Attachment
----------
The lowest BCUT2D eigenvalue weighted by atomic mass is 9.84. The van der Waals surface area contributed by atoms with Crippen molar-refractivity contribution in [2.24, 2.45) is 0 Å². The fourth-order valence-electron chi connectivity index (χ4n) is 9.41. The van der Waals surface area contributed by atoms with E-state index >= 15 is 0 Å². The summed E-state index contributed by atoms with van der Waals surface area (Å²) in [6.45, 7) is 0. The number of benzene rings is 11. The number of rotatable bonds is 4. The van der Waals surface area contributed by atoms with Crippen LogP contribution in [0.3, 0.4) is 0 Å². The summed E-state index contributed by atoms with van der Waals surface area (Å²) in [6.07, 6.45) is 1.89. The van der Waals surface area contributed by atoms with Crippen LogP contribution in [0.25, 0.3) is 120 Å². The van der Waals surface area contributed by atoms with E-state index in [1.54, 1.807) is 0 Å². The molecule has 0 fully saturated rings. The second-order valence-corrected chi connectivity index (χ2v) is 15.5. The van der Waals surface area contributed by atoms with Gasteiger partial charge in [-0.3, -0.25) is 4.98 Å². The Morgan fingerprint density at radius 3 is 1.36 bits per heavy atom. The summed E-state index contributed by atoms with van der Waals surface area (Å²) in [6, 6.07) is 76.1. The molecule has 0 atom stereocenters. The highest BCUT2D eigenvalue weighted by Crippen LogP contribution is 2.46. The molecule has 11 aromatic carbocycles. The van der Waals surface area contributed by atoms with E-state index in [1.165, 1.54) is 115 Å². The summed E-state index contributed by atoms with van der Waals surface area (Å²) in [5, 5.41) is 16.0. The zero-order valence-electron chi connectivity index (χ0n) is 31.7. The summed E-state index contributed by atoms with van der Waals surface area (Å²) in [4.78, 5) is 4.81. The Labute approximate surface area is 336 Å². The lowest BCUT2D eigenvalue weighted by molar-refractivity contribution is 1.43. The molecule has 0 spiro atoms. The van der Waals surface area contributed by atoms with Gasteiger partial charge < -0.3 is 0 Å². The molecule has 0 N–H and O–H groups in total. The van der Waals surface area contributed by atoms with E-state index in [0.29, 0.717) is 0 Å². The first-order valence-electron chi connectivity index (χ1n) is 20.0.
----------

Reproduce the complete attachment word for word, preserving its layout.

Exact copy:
The lowest BCUT2D eigenvalue weighted by atomic mass is 9.84. The van der Waals surface area contributed by atoms with Crippen molar-refractivity contribution in [2.24, 2.45) is 0 Å². The fourth-order valence-electron chi connectivity index (χ4n) is 9.41. The van der Waals surface area contributed by atoms with E-state index >= 15 is 0 Å². The summed E-state index contributed by atoms with van der Waals surface area (Å²) in [6.45, 7) is 0. The number of benzene rings is 11. The number of rotatable bonds is 4. The van der Waals surface area contributed by atoms with Crippen LogP contribution in [0.3, 0.4) is 0 Å². The summed E-state index contributed by atoms with van der Waals surface area (Å²) in [6.07, 6.45) is 1.89. The van der Waals surface area contributed by atoms with Crippen LogP contribution in [0.25, 0.3) is 120 Å². The van der Waals surface area contributed by atoms with E-state index in [1.54, 1.807) is 0 Å². The molecule has 0 fully saturated rings. The second-order valence-corrected chi connectivity index (χ2v) is 15.5. The van der Waals surface area contributed by atoms with Gasteiger partial charge in [-0.3, -0.25) is 4.98 Å². The Morgan fingerprint density at radius 3 is 1.36 bits per heavy atom. The summed E-state index contributed by atoms with van der Waals surface area (Å²) in [6, 6.07) is 76.1. The molecule has 0 atom stereocenters. The highest BCUT2D eigenvalue weighted by Crippen LogP contribution is 2.46. The molecule has 11 aromatic carbocycles. The van der Waals surface area contributed by atoms with E-state index in [1.165, 1.54) is 115 Å². The summed E-state index contributed by atoms with van der Waals surface area (Å²) in [5, 5.41) is 16.0. The zero-order valence-electron chi connectivity index (χ0n) is 31.7. The summed E-state index contributed by atoms with van der Waals surface area (Å²) in [4.78, 5) is 4.81. The Labute approximate surface area is 336 Å². The lowest BCUT2D eigenvalue weighted by molar-refractivity contribution is 1.43. The molecule has 0 spiro atoms. The van der Waals surface area contributed by atoms with Gasteiger partial charge < -0.3 is 0 Å². The molecule has 0 N–H and O–H groups in total. The van der Waals surface area contributed by atoms with E-state index in [0.29, 0.717) is 0 Å². The first-order valence-electron chi connectivity index (χ1n) is 20.0.